01 May 2020

Community childcare during a crisis

Final-year UEA medical student, Tanya Ta, has been prioritising others by setting up a free childcare network for NHS workers in East Anglia to aid them during the COVID-19 crisis. She writes how a can-do mentality and community effort is pulling us through this difficult time. 


When I started my Medical degree I would never have imagined I’d be starting my medical career in the midst of a global pandemic. Despite this I now remind myself that this is what I signed up for – not for the gown at the end, but to help people, to care for people and to become a medical professional.

I’ll admit I was a little nervous to go from final-year student to Senior Medical Student Assistant at the Norfolk and Norwich University Hospital (NNUH) so suddenly. But with the help of a very supportive team at NNUH and lecturers at UEA, as well as the boost you get from seeing and hearing the national praise for NHS workers, it’s been a very rewarding process so far.

I’m based in the gastroenterology ward at the hospital, so although I’m not dealing with patients presenting symptoms of COVID-19, it can be worrying not knowing what situation I’ll walk into at the start of a new shift. Day-to-day I help compile medical notes, discuss medical cases with senior doctors and assist with the daily ward walk around where we chat to patients and review their progress.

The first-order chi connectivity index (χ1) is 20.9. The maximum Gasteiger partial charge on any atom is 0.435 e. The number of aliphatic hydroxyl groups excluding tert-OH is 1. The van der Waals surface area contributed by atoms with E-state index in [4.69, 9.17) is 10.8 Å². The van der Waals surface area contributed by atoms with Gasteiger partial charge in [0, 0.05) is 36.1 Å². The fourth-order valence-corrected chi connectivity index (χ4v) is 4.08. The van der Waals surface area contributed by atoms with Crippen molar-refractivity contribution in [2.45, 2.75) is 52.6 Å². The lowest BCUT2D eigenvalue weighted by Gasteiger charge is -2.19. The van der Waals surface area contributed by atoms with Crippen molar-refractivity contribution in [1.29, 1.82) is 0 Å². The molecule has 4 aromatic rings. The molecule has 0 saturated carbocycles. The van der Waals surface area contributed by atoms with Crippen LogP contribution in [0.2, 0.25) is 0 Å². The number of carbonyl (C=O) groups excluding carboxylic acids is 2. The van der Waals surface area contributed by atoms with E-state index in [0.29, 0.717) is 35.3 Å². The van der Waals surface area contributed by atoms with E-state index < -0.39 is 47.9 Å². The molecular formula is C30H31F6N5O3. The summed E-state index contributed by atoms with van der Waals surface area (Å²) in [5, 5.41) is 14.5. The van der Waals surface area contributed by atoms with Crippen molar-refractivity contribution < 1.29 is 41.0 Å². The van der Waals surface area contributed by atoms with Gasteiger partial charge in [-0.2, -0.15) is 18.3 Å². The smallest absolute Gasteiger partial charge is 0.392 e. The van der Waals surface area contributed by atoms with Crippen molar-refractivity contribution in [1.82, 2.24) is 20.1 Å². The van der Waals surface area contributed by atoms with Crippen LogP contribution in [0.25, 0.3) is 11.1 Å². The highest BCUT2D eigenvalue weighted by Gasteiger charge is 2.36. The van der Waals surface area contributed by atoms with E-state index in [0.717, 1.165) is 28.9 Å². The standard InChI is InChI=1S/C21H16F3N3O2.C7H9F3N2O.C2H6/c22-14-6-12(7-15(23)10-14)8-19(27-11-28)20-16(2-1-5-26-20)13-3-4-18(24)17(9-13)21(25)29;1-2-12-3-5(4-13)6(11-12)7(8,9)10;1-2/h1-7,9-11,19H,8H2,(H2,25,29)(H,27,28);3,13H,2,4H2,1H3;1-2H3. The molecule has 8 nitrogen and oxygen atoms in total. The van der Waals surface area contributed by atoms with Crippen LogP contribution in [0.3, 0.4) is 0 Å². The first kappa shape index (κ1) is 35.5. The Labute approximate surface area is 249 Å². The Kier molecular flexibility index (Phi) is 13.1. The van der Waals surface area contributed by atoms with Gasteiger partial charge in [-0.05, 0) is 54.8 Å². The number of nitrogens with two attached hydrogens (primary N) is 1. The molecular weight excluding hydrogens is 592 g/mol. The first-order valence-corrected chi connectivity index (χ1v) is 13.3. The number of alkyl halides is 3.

Before the lockdown began I had been organising the East Anglian arm of Helping Hands, a network that matches NHS workers with UEA medical students for childcare support. 

About two weeks before the lockdown, some of my course mates and I started discussing the fact that, even in a worst case scenario, NHS staff would still have to go to work. Not only would they be essential workers, we knew the outbreak could mean long working hours, difficult shift patterns and eventual school closures, leading to potential difficulties with childcare. 

So to help carry the burden, the East Anglian arm was formed as part of a national movement to pair up medical students with healthcare professionals who needed extra childcare during this difficult time.

At first it was a struggle to effectively signpost our offering and make workers across the region aware of the network. But since overcoming this hurdle we’ve had a phenomenal response and been able to match many people. In response, a lot of grateful parents who were struggling to find suitable childcare, especially on weekends and evenings, have been in touch to tell us how the scheme has made their lives that little bit easier.

Although the work of volunteers varies, they’ve been putting their new-found free time to good use by helping with homework, creating fun home-based activities and helping to maintain the children’s evening routines to supply them with some normality. 

Between volunteering on the wards and working through Helping Hands admin I’ve been making the most of all the new virtual lectures and resources from SMILE, a group dedicated to maintaining medical education during the lockdown. Despite everything, I have seen such a positive response from workers, volunteers and the general public in helping to fight this outbreak. I try and incorporate a daily walk into my routine as a nice break from what has become a pretty busy schedule for me but generally, after a long shift of being on my feet a long walk home is the last thing I want. So even the small acts of kindness like the local taxi firms giving me free lifts to and from work each weekend is something I’m so grateful for. 

Seeing the community come together with a ‘can do’ attitude is what’s helping everyone keep going. 


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